On 30 April 1945, DGZ printed a message from Hitler addressed to the Festungkommandanten of the Channel Islands, amongst others. Vizeadmiral Friedrich Hüffmeier signalled back: 'On behalf of my officers and men I thank the Führer for his remembrance even at this hour. We shall be as faithful to him as he always is to us. Our way is clear. Only our Führer’s Germany. Heil to our beloved Fuhrer.'2
The last edition of DGZ, on 8 May 1945, begins with a list of Allied advances and positions in Europe, with no comment.
DGZ was published entirely in German and was intended to be read by the occupying troops. Although there was no attempt made by the Germans to politicize education as a whole, Hitler had become determined early on in the war that Channel Islanders should have knowledge of German and issued an edict to that effect.
The authorities resisted instituting compulsory German classes for schoolchildren, as they already had lessons in both English and French. There were very few teachers with any knowledge of German, but when the German authorities threatened to use German officers instead, the island teachers agreed to take German lessons themselves (with varying degrees of success).
Early in 1941 the Feldkommandatur asked how many children wanted to volunteer to study German ... this was not enough ... and the question of compulsory German was broached by the Feldkommandatur in 1942.Their memorandum ... begins by noting that relatively few children remained in the Islands [1,100 schoolchildren remained on Guernsey], and that standards had fallen 'since the intelligent ones went to England.' ... French instruction should not be cut out. A strengthening of the Norman and Breton elements as a basic movement was desirable. Further there were historical grounds for retaining French.
It was nevertheless considered possible to introduce German ... Ideally there would be compulsory German for all pupils over 10 but it would be difficult to find teachers outside the main centres, so the country schools would have to be excluded from any scheme.The memorandum concluded: 'Opposition to the German language naturally exists in large measure. People do not want to learn the language of the enemy'.3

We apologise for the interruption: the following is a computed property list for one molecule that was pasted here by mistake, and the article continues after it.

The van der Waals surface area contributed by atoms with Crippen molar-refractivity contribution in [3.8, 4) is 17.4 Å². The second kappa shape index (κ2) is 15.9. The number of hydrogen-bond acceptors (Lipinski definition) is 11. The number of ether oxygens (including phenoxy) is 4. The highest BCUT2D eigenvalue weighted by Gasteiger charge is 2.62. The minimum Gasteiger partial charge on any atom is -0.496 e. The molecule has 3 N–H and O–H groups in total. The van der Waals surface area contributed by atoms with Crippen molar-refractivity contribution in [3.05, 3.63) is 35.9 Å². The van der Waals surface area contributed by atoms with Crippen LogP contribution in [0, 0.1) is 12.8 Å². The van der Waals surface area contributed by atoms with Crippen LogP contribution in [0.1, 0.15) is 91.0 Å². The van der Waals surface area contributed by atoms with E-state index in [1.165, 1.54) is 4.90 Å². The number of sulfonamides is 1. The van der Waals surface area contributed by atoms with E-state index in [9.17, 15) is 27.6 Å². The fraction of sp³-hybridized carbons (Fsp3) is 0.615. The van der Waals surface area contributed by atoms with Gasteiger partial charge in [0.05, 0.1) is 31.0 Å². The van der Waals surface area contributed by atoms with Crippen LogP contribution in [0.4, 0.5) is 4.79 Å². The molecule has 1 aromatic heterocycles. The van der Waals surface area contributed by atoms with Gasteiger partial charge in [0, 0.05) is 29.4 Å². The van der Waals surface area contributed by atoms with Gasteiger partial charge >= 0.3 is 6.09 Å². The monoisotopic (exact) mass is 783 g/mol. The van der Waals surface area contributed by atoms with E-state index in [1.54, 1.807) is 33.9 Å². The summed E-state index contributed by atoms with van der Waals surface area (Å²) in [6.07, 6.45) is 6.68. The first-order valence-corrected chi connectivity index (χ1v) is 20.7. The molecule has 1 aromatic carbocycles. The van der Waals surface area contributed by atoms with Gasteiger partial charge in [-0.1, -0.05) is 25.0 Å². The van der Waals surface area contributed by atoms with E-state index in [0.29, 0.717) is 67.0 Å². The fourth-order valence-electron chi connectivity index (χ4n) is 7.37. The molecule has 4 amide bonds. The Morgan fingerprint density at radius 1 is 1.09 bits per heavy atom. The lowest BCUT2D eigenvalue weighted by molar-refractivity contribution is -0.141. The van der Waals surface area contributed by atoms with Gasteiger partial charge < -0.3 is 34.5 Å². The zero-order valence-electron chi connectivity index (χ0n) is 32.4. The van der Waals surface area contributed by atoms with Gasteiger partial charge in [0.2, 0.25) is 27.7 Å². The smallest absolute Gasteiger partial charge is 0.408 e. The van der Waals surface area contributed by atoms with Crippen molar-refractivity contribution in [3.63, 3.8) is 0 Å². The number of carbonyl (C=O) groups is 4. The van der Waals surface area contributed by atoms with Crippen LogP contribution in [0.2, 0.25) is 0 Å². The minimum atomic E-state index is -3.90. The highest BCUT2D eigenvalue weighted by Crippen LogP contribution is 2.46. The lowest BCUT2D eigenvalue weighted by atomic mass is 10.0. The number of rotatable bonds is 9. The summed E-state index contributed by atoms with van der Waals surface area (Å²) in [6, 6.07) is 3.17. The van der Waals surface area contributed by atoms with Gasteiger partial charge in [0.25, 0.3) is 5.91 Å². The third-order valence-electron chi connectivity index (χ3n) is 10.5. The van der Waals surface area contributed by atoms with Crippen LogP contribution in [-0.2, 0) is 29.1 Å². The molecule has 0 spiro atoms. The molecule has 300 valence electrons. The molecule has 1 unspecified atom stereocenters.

Following procrastination and poor turnout to voluntary classes, Jersey authorities reluctantly agreed to compulsory classes for all children over 12 years of age for three quarters of an hour, four times a week. In 1943, Sonderführer Bleul issued an order to the Guernsey Education Council that compulsory German lessons were to be introduced in all schools, much to the Council’s distress. French instruction was continued, but in order to accommodate the five 45-minute periods of German a week, English lessons were curtailed. The German authorities chose a popular textbook of English origin, Deutsches Leben, (which continued to be used in some island schools after the war). Its author, A.S. Macpherson, a Dulwich College schoolmaster, must have been unaware that in September, 1941, in what was in effect a German-inspired pirate printing operation, copies of his book were being produced in Guernsey on cheap paper.4
The President of Guernsey’s Education Committee, Jonathan Roussel, wrote the Foreword.
On 5th January 1943 the States of Jersey Public Instruction Committee wrote to the German authorities requesting them to ask the Guernsey authorities to supply 1600 copies for use in Jersey schools.5 They also ordered copies from Germany of Juncker's German-English Dictionary, which proved difficult to come by. The German authorities gave out annual prizes to the best students and teachers; books that were bought with money raised at the German’s many military band concerts.
The Germans provided the local populace with their own version of the US LIFE magazine. At its height, over 2,500,00 copies of Signal were produced in over forty languages and distributed throughout occupied Europe, with two editions a month.The Library has a complete run* of rare English-language editions, published in Paris specifically for the Channel Islands from 1943 until the fall of Paris in May 1944. Although Paris Match is said to have modelled its design on that of Signal, and some of Germany's best photographers and writers worked on it, it tended to be ridiculed by wartime Guernsey diarists, for whom it was nothing but blatant propaganda.
When the Channel Islands were first occupied, the British were able to drop leaflets for the benefit of the local populace in an effort to keep up morale. In the end, only two editions ever made it to the islands.